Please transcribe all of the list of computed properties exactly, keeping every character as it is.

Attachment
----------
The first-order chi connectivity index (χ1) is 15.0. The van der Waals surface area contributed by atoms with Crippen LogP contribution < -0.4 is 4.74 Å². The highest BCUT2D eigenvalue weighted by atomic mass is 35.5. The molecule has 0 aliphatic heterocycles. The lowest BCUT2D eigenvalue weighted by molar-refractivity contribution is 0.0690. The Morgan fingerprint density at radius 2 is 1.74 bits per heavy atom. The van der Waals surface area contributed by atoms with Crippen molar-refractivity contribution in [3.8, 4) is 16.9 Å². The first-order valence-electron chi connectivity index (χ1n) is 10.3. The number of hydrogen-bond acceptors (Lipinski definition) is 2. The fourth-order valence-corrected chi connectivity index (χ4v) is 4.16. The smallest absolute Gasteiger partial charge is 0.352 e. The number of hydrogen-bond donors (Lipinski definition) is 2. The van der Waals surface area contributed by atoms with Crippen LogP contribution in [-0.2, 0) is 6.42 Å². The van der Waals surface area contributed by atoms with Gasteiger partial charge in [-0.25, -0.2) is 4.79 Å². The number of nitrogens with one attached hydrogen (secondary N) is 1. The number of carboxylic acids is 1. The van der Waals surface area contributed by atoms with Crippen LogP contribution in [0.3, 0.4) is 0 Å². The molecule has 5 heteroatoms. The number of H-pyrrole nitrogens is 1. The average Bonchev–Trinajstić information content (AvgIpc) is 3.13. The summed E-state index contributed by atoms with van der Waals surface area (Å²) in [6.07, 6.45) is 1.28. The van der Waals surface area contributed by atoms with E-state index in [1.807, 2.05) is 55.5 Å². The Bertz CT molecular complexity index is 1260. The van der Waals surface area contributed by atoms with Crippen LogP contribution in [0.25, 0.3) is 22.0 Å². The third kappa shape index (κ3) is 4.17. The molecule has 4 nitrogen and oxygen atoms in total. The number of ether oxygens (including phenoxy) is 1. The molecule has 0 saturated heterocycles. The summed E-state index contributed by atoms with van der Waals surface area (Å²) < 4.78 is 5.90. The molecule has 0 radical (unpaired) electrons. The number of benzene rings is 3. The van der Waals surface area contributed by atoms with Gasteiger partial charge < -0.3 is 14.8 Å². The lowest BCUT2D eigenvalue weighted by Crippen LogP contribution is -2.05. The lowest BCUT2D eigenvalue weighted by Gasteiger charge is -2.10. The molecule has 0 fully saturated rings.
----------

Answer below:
The first-order chi connectivity index (χ1) is 15.0. The van der Waals surface area contributed by atoms with Crippen LogP contribution < -0.4 is 4.74 Å². The highest BCUT2D eigenvalue weighted by atomic mass is 35.5. The molecule has 0 aliphatic heterocycles. The lowest BCUT2D eigenvalue weighted by molar-refractivity contribution is 0.0690. The Morgan fingerprint density at radius 2 is 1.74 bits per heavy atom. The van der Waals surface area contributed by atoms with Crippen molar-refractivity contribution in [3.8, 4) is 16.9 Å². The first-order valence-electron chi connectivity index (χ1n) is 10.3. The number of hydrogen-bond acceptors (Lipinski definition) is 2. The fourth-order valence-corrected chi connectivity index (χ4v) is 4.16. The smallest absolute Gasteiger partial charge is 0.352 e. The number of hydrogen-bond donors (Lipinski definition) is 2. The van der Waals surface area contributed by atoms with Crippen LogP contribution in [-0.2, 0) is 6.42 Å². The van der Waals surface area contributed by atoms with Gasteiger partial charge in [-0.25, -0.2) is 4.79 Å². The number of nitrogens with one attached hydrogen (secondary N) is 1. The number of carboxylic acids is 1. The van der Waals surface area contributed by atoms with Crippen LogP contribution in [0.3, 0.4) is 0 Å². The molecule has 5 heteroatoms. The number of H-pyrrole nitrogens is 1. The average Bonchev–Trinajstić information content (AvgIpc) is 3.13. The summed E-state index contributed by atoms with van der Waals surface area (Å²) in [6.07, 6.45) is 1.28. The van der Waals surface area contributed by atoms with E-state index in [1.807, 2.05) is 55.5 Å². The Bertz CT molecular complexity index is 1260. The van der Waals surface area contributed by atoms with Crippen LogP contribution in [0.25, 0.3) is 22.0 Å². The third kappa shape index (κ3) is 4.17. The molecule has 4 nitrogen and oxygen atoms in total. The number of ether oxygens (including phenoxy) is 1. The molecule has 0 saturated heterocycles. The summed E-state index contributed by atoms with van der Waals surface area (Å²) < 4.78 is 5.90. The molecule has 0 radical (unpaired) electrons. The number of benzene rings is 3. The van der Waals surface area contributed by atoms with Gasteiger partial charge < -0.3 is 14.8 Å². The lowest BCUT2D eigenvalue weighted by Crippen LogP contribution is -2.05. The lowest BCUT2D eigenvalue weighted by Gasteiger charge is -2.10. The molecule has 0 fully saturated rings.